JLab vs TOZO Earbuds – Which Brand is Better?

Written by Pete Anthony

The wireless earbud market is growing rapidly, and two companies that are at the forefront of it are JLab and TOZO. Just ten years ago JLab was an obscure no-name brand and TOZO didn’t even exist yet. But now, both are global juggernauts and sell millions of products per year all over the world.

Unsurprisingly, a lot of people have since begun to wonder and ask: is one brand decidedly better than the other? Who makes the best headphones and earbuds? JLab or TOZO? I definitely wondered this myself – just a few years ago I’d never even heard of either company, and now they both dominate the best-sellers list of all the major e-retailers like Amazon.

And yet, even now there’s not a whole lot of apparent discussion about how these two brands compare. So, after having listened to and reviewed many of both companies’ popular products, I wanted to do a deep dive and really discuss these two brands head to head.

I will admit that it is a little tough to compare audio brands in an concrete and objective way. A company’s specific products can sometimes vary significantly in quality, and sometimes their various products excel or fall short in different ways. It’s kind of known and accepted in the audio world that companies tend to have their individual hits and misses.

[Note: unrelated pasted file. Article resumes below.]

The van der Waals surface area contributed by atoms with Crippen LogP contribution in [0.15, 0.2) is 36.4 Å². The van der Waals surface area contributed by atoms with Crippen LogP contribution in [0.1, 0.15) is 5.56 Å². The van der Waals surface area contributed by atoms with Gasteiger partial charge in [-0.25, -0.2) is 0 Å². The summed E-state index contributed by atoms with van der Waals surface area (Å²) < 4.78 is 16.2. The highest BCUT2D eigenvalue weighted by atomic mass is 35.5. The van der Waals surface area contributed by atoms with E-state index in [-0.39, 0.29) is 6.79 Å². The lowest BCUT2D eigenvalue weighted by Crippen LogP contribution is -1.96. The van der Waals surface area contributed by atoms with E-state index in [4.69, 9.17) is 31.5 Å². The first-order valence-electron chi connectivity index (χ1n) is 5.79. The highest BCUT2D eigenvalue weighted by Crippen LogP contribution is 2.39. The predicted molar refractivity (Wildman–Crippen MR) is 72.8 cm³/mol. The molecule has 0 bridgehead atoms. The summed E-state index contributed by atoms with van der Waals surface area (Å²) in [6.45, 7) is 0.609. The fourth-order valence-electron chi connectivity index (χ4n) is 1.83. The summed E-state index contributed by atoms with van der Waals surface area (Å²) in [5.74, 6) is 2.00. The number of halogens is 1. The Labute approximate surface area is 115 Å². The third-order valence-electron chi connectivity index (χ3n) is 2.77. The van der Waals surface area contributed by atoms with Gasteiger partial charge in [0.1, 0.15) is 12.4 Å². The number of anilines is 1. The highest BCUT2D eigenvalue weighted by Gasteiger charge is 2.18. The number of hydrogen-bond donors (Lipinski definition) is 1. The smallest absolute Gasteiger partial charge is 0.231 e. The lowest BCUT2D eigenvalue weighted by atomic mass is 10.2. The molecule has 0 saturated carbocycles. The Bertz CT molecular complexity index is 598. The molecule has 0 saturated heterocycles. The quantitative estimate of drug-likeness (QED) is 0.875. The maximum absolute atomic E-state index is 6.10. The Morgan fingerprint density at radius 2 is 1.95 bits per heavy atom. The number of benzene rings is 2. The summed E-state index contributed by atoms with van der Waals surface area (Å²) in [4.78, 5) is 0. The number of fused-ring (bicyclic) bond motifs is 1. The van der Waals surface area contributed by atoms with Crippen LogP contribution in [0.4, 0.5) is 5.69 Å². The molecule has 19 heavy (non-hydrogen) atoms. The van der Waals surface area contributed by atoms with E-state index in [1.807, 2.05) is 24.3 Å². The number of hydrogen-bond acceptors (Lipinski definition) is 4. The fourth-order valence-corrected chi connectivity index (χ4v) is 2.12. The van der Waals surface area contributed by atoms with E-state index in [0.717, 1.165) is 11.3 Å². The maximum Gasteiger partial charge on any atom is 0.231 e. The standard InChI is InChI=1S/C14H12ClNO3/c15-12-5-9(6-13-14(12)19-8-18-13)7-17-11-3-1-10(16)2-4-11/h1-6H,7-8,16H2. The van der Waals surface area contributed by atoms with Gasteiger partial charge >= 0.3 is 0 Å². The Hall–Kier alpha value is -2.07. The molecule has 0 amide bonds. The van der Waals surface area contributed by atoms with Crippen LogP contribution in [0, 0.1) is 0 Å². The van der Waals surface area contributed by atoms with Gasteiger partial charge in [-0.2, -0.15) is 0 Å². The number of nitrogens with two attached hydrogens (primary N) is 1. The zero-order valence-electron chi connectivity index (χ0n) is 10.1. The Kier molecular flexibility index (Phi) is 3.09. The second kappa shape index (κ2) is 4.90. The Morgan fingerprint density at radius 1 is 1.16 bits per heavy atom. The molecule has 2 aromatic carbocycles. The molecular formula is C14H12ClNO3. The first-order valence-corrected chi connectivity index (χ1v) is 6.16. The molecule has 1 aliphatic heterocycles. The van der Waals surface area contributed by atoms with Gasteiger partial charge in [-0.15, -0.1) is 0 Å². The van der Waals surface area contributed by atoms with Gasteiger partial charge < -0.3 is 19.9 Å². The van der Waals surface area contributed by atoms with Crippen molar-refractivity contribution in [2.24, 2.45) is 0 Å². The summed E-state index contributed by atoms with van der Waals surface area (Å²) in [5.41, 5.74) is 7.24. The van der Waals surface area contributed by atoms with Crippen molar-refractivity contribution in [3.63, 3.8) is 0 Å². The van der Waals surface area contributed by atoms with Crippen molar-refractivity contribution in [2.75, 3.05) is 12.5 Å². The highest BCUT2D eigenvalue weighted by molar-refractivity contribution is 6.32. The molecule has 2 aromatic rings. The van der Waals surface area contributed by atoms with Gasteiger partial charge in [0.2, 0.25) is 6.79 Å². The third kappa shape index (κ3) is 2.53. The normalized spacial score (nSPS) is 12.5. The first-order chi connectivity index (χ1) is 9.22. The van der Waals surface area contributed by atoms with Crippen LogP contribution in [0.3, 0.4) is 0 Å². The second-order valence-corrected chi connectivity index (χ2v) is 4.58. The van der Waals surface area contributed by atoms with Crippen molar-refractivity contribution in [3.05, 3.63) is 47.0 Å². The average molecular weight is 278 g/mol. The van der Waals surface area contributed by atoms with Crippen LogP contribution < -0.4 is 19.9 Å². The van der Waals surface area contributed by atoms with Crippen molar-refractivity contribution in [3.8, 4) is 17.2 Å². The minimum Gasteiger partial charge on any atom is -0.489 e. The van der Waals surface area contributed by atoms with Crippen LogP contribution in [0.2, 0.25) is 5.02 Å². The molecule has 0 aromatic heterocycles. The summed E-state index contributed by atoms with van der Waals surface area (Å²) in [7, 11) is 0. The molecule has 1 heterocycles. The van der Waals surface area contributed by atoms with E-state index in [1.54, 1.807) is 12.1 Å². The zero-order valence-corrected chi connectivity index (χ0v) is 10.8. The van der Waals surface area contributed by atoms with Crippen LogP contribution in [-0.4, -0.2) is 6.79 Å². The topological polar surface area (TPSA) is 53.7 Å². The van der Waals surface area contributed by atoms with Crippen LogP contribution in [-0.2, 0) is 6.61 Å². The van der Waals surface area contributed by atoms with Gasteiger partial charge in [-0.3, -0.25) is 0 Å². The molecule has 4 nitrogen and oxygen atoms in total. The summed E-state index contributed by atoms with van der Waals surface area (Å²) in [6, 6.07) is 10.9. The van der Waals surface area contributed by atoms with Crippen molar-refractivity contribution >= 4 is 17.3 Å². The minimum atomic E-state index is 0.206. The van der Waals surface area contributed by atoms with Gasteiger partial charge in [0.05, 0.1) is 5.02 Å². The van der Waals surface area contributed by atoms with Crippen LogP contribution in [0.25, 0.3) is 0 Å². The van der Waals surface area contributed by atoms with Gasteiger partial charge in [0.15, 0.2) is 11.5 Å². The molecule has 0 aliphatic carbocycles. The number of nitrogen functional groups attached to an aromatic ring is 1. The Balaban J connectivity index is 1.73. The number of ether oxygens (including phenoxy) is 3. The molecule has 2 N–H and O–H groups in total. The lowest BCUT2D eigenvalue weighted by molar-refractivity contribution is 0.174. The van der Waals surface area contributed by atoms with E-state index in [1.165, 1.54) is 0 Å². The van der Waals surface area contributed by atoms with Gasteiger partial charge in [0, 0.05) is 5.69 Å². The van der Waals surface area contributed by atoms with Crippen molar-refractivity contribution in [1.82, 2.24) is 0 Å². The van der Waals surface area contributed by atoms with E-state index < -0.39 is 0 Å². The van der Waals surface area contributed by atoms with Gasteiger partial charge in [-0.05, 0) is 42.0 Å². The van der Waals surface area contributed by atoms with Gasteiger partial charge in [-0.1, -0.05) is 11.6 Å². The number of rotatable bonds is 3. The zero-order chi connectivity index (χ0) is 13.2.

But I still think brand comparisons are worthwhile – audio companies do tend to generally do certain things particularly well, or not so well, and that information is definitely useful.

JLab and Tozo Do a Lot of Things Equally Well

It’s good to start here, because truthfully both JLab and TOZO do an equally good job at multiple things, and when it comes to any of these factors it’s hard to go wrong with either brand.

Both JLab and TOZO earbuds have great value. From the ultra budget stuff all the way up to the more premium caliber equipment, both JLab and TOZO have some of the best and most competitive prices available.

Both JLab and TOZO earbuds have good controls and usability. Their respective control schematics have all of the essential functions that people generally want to have – volume control, tracking, play/pause, etc. – and their touch controls are easy to execute and reliable.

Both JLab and TOZO earbuds have good isolation and active noise cancellation for their respective products that additionally have it, and they also both have relatively decent battery life. Either brand is a good choice for something to commute with.

Now with that all said, lets get into where these brands tend to differ:

JLab vs TOZO Earbuds Fit and Comfort